IE 11 Not Supported

For optimal browsing, we recommend Chrome, Firefox or Safari browsers.

Maryland Senator Discusses Broadband With Residents

Federal infrastructure legislation will provide more than $7 billion to Maryland over the next five years for improving roads and bridges, public transit and broadband access, among other things.

(TNS) — Accessing the internet has been a constant battle at Micah Miller's house in Sabillasville, one of the communities in Frederick County where a reliable connection is scarce.

It's been difficult to complete work at home, Miller said, and his wife's been unable to take on a remote job that would allow her to be home for the couple's three children. The lack of internet access has been hard on Miller's children too, who during the start of the pandemic were unable to complete online school at home. At times, they had to work in a car parked outside Sabillasville Elementary School for wireless internet.

"I was actually looking at places to move," Miller said. "I'm not in a position to do it, but that's how frustrating it gets."

Miller's home is one of roughly 3,000 in the county without access to broadband, the wireless internet access needed for working at home or connecting children to reliable internet for online schooling.

Lawmakers have pledged to use state and federal funds to bring high speed internet to those in the county who need it. On Thursday, U.S. Sen. Chris Van Hollen (D- Maryland) visited the Thurmont Regional Library, a short drive south of Sabillasville, for a roundtable to reaffirm his commitment to improve local broadband access.

Thursday marked the 101st day since Congress passed the Infrastructure Investment and Jobs Act, the largest investment in American infrastructure in more than half a century. The legislation will provide more than $7 billion to Maryland over the next five years for improving roads and bridges, public transit and broadband access, among other things.

Joining the senator and a handful of county residents, including Miller, were County Executive Jan Gardner (D), Thurmont Mayor John Kinnaird and leaders from the county's public schools and libraries systems. All those present underscored the importance of having access to broadband, particularly for school children.

"I firmly believe that access to broadband is to the 21st century what electricity was to the 20th century," Van Hollen said during the roundtable.

Officials are still spending the county's latest allocation of federal COVID assistance, $25 million from the American Rescue Plan Act — $2 million of which will go to expanding broadband in unserved and underserved areas of the county, including areas around Sabillasville and Thurmont.

In nearby Rocky Ridge, a project with county and state funding could bring broadband to 135 homes by the end of this year, county officials said.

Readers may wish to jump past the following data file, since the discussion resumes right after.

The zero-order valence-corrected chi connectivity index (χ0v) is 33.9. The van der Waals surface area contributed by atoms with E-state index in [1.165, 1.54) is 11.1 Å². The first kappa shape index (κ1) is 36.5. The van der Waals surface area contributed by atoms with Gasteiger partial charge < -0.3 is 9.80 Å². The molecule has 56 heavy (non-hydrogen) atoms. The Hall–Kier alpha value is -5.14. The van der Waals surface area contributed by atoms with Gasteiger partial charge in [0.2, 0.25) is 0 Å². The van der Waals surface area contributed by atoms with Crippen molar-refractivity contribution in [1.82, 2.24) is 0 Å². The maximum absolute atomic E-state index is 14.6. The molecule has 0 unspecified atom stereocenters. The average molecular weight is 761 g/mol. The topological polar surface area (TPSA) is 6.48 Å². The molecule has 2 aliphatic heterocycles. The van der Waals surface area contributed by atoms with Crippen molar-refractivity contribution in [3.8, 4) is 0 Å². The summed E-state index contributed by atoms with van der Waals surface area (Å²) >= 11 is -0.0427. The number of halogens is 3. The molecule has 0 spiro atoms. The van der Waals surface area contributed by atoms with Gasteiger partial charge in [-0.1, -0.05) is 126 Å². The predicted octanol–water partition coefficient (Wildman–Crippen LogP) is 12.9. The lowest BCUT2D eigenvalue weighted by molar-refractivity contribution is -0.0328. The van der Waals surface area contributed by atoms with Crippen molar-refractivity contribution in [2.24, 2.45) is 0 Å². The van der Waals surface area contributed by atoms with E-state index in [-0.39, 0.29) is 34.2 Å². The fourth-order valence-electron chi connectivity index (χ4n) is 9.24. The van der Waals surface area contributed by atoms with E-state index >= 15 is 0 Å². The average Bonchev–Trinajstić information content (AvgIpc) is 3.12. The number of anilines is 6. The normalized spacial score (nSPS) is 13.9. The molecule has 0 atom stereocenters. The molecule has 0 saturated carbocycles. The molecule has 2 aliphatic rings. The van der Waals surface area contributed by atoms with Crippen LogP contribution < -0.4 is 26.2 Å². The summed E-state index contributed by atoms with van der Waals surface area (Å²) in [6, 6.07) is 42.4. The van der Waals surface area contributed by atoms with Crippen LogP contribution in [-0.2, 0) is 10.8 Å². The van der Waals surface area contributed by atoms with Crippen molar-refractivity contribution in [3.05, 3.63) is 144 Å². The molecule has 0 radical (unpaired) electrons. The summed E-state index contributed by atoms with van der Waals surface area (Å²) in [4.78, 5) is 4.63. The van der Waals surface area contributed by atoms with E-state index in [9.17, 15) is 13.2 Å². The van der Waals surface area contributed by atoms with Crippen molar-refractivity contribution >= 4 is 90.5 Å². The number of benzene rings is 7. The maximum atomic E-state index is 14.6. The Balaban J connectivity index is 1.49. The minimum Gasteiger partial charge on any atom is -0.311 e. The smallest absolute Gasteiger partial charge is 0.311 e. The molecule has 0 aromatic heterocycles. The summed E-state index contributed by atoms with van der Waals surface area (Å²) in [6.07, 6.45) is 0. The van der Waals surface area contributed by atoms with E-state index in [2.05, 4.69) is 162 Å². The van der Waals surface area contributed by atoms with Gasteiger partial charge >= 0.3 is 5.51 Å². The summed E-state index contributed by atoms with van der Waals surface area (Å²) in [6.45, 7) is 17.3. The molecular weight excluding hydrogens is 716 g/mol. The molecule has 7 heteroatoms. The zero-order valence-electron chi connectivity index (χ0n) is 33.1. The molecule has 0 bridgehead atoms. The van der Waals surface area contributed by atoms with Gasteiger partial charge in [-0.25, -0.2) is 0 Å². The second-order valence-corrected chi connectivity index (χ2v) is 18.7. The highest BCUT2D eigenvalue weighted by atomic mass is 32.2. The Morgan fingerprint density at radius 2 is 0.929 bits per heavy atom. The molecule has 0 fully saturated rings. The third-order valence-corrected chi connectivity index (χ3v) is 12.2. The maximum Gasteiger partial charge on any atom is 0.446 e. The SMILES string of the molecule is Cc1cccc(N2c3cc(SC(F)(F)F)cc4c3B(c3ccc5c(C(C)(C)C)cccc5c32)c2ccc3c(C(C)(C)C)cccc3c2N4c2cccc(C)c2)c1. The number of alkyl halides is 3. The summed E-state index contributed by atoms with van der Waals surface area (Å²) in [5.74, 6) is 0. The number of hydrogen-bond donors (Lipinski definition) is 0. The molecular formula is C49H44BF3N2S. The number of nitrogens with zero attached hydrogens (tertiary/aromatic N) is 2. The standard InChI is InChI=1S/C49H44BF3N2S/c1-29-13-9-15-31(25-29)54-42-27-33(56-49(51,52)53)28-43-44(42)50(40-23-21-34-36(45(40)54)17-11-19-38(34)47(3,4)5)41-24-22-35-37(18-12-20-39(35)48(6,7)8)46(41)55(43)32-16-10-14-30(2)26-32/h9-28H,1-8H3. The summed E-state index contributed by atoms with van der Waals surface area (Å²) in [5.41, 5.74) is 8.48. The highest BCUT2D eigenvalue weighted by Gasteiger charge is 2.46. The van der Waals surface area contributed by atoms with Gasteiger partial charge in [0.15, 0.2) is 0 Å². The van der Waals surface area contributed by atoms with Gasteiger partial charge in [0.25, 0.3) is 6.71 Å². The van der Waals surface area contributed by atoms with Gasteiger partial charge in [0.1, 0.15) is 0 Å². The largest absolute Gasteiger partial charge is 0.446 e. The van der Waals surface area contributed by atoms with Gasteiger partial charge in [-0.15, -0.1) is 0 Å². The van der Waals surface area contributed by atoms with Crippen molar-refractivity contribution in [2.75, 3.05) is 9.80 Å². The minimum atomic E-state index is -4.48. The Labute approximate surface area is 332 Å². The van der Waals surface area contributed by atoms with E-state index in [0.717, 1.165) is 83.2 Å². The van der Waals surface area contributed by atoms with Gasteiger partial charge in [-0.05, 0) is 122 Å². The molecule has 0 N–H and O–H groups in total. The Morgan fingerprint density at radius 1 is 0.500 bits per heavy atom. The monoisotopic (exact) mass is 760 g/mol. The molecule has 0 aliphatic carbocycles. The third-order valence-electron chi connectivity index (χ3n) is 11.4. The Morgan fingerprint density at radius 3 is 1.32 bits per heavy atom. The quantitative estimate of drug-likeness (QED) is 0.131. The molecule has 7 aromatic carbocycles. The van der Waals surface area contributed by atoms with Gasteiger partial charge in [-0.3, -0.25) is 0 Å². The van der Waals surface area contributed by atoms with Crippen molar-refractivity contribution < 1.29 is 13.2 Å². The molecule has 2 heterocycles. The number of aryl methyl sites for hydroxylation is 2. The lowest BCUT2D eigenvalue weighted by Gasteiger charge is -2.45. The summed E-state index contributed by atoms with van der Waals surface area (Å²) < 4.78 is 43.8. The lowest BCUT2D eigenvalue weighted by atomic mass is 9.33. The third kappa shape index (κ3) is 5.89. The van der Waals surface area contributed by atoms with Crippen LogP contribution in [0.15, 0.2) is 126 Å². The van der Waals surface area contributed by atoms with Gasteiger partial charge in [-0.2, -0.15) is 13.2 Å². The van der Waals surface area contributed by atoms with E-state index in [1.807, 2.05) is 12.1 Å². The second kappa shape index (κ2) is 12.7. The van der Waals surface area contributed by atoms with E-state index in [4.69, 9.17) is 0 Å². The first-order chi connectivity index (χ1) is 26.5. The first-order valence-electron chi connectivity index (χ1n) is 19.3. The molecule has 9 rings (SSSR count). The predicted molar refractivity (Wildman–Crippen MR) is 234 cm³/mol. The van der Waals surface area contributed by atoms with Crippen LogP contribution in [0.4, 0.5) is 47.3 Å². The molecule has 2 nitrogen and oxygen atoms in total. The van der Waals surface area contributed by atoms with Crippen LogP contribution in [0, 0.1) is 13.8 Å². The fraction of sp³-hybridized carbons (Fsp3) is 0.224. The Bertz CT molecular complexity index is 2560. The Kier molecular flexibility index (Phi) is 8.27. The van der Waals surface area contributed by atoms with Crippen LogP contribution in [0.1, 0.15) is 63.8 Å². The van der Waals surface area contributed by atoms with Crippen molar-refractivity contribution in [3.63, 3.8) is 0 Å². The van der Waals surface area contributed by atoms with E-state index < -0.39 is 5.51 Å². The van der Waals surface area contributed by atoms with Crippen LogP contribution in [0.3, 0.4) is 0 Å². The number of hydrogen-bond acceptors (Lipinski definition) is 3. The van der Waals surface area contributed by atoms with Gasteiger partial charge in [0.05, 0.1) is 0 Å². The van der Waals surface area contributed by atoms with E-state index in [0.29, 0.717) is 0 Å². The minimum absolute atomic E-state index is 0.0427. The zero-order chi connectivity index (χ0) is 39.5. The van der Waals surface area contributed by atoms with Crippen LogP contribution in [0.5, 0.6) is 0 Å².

The Rocky Ridge project is the first expansion in broadband access in Frederick County since a 2020 study assessed where needs persist and how best to plug in the disconnected.

The study identified Rocky Ridge as an "unserved" area, meaning it lacks nearby infrastructure for broadband to reach homes.

Other unserved areas included locations north of Catoctin Mountain Park, the southern border of the county — including, and just east of, Tuscarora — and the northeastern border of the county, from around Woodsboro up through Emmitsburg. It will cost roughly $21 million to bring broadband to the three regions, according to the study.

The county plans to create an office of broadband that will oversee how the county distributes federal and state funding to private companies that will bring broadband to the communities that need it most, said David Maginnis, chief information officer for the county's Interagency Information Technology Division.

Leaders from the county's public libraries and school systems on Thursday shared stories of students like the Millers who had to leave home for reliable internet access. They came to Thurmont Regional Library and local schools, but were unable to enter because of COVID restrictions. So these students had to sit in cars or on the ground, close enough to connect to the wireless connection hooked up inside.

Van Hollen mentioned during the roundtable that $2.5 million of the county's ARPA allocation went to the public school system and the YMCA of Frederick County to help connect students to reliable internet. This funding also helped local libraries strengthen their wireless internet connections.

Despite these improvements, though, the need for broadband connection for thousands of county residents persists.

"We need it really bad," Miller said during the roundtable.

© 2022 The Frederick News-Post (Frederick, Md.). Distributed by Tribune Content Agency, LLC.